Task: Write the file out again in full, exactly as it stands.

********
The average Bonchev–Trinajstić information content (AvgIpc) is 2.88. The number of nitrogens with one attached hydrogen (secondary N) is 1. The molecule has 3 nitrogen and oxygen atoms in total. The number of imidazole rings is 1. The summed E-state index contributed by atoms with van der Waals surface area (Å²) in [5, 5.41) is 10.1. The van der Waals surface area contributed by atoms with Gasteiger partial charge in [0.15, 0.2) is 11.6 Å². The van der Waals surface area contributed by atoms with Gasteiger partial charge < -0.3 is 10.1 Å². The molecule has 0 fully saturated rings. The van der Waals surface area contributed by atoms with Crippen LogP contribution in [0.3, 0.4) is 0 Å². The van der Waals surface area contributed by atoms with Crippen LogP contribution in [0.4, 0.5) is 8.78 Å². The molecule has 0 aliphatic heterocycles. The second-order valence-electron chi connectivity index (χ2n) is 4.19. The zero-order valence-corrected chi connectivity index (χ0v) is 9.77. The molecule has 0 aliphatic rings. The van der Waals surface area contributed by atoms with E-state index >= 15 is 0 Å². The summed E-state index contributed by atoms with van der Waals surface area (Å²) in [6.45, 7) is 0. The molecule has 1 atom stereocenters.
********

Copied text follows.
The average Bonchev–Trinajstić information content (AvgIpc) is 2.88. The number of nitrogens with one attached hydrogen (secondary N) is 1. The molecule has 3 nitrogen and oxygen atoms in total. The number of imidazole rings is 1. The summed E-state index contributed by atoms with van der Waals surface area (Å²) in [5, 5.41) is 10.1. The van der Waals surface area contributed by atoms with Gasteiger partial charge in [0.15, 0.2) is 11.6 Å². The van der Waals surface area contributed by atoms with Gasteiger partial charge < -0.3 is 10.1 Å². The molecule has 0 fully saturated rings. The van der Waals surface area contributed by atoms with Crippen LogP contribution in [0.3, 0.4) is 0 Å². The van der Waals surface area contributed by atoms with Crippen LogP contribution in [0.4, 0.5) is 8.78 Å². The molecule has 0 aliphatic heterocycles. The second-order valence-electron chi connectivity index (χ2n) is 4.19. The zero-order valence-corrected chi connectivity index (χ0v) is 9.77. The molecule has 0 aliphatic rings. The van der Waals surface area contributed by atoms with E-state index >= 15 is 0 Å². The summed E-state index contributed by atoms with van der Waals surface area (Å²) in [6.45, 7) is 0. The molecule has 1 atom stereocenters.